A UCSB graduate will contribute to national science policy as part of a prestigious fellowship program.
Heather Evans, who completed her Ph.D. in materials science at UCSB in 2005, has been named to a fellowship with the American Association for the Advancement of Science. Evans has just begun her fellowship at the National Science Foundation in the National Nanotechnology Coordination Office. Her policy interests are biomedicine, basic research, science education, funding, energy policy, energy technology, and disease prevention and treatment.
The AAAS Fellows are scientists and engineers from early to senior career stages who spend a year working in federal agencies or congressional offices. They learn about science policy while providing valuable expertise and analysis in science and technology to the executive and legislative branches of government.
Evans completed her bachelor of arts in physics from Macalester College in Minnesota, where she also pursued a variety of other subjects that filled out her liberal arts education. After spending a year as a research assistant in both the physics and materials science departments at the University of Wisconsin in Madison, she started her graduate program in materials science at UCSB.
After the completion of her doctorate at UCSB, Evans went to the Max Planck Institute for Dynamics and Self Organization in Germany to pursue a post-doctoral fellowship.
The interdisciplinary approach of the UCSB research group combined biology, chemistry and physics in the search to improve nonviral molecular delivery of DNA for therapeutic purposes. Her supervising professor was Cyrus Safinya, professor of materials as well as molecular, cellular, and developmental biology, and physics.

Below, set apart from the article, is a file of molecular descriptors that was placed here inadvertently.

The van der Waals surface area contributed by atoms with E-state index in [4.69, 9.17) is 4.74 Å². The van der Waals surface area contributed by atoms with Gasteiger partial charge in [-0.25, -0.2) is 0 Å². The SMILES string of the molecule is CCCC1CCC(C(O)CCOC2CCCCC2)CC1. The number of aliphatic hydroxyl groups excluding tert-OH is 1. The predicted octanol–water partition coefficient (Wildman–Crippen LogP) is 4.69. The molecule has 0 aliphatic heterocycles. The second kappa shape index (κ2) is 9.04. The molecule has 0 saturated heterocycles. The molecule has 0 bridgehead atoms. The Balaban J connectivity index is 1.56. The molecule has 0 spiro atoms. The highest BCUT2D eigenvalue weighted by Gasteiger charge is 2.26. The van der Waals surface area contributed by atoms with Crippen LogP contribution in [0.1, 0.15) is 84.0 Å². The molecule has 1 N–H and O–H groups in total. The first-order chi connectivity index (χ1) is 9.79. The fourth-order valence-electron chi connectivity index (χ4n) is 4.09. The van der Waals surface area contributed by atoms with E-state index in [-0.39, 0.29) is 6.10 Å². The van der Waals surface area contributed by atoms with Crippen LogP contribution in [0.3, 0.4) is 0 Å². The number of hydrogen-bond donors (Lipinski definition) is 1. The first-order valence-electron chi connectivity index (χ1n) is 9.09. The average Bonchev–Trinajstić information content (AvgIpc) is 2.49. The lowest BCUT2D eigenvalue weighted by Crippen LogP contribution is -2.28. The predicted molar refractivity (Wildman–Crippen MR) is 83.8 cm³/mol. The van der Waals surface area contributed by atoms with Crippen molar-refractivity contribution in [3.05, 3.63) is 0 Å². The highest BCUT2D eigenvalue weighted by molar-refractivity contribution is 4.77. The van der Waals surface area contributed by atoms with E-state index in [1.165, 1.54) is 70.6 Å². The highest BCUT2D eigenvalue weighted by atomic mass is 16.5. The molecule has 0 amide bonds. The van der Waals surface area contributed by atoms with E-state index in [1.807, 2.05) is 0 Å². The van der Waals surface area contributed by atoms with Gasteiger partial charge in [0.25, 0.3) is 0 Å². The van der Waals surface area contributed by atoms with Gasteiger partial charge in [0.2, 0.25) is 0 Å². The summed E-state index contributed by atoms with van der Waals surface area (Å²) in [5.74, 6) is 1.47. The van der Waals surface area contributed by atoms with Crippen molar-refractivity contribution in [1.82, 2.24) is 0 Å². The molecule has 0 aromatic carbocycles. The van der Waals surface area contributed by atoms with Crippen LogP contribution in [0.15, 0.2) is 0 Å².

“Heather Evans made many outstanding scientific contributions during her graduate years in my group,” Safinya said. “As a recipient of a prestigious NSF graduate student Fellowship, Heather had already distinguished herself even before joining the materials department. At UCSB, she pioneered sophisticated techniques critical to her research. Most notable were her contributions at the Stanford Synchrotron Radiation Laboratory to X-ray studies of the structure of lipid-DNA complexes used in gene delivery.”
The Fellows are taking up their posts at a time of political transition. There is a renewed emphasis on the need for well-informed decision-making.
“This election cycle has highlighted the important role of science and technology for U.S. competitiveness, economic strength and the well-being of the American public in addition to the health of the global environment,” said Cynthia Robinson, director of the AAAS Science & Technology Policy Fellowships.
Funded by science societies and government agencies, the Fellows complete their yearlong fellowship in congressional offices or federal agencies such as the National Institutes of Health, the U.S. Department of State, the U.S. Department of Defense and the U.S. Department of Agriculture.
“For 35 years, the Science & Technology Policy Fellows have provided critical scientific expertise and analysis to policy makers and regulators,” Robinson said. “The Fellows help policy makers address challenges and opportunities to produce scientifically-informed policies and programs for the benefit of U.S. citizens as well as people around the world.”
There are 165 Fellows in the 2008-09 cohort, the largest in the history of the program. The program has more than 2,000 alumni. Many Fellows return to academia, where they teach and mentor a new generation of scientists to understand the policy context of research, and the importance of communicating science to non-scientific stakeholders. Others transition into policy positions at the local, state, regional, federal and international levels, and some apply their new policy skills in the nonprofit and private sectors.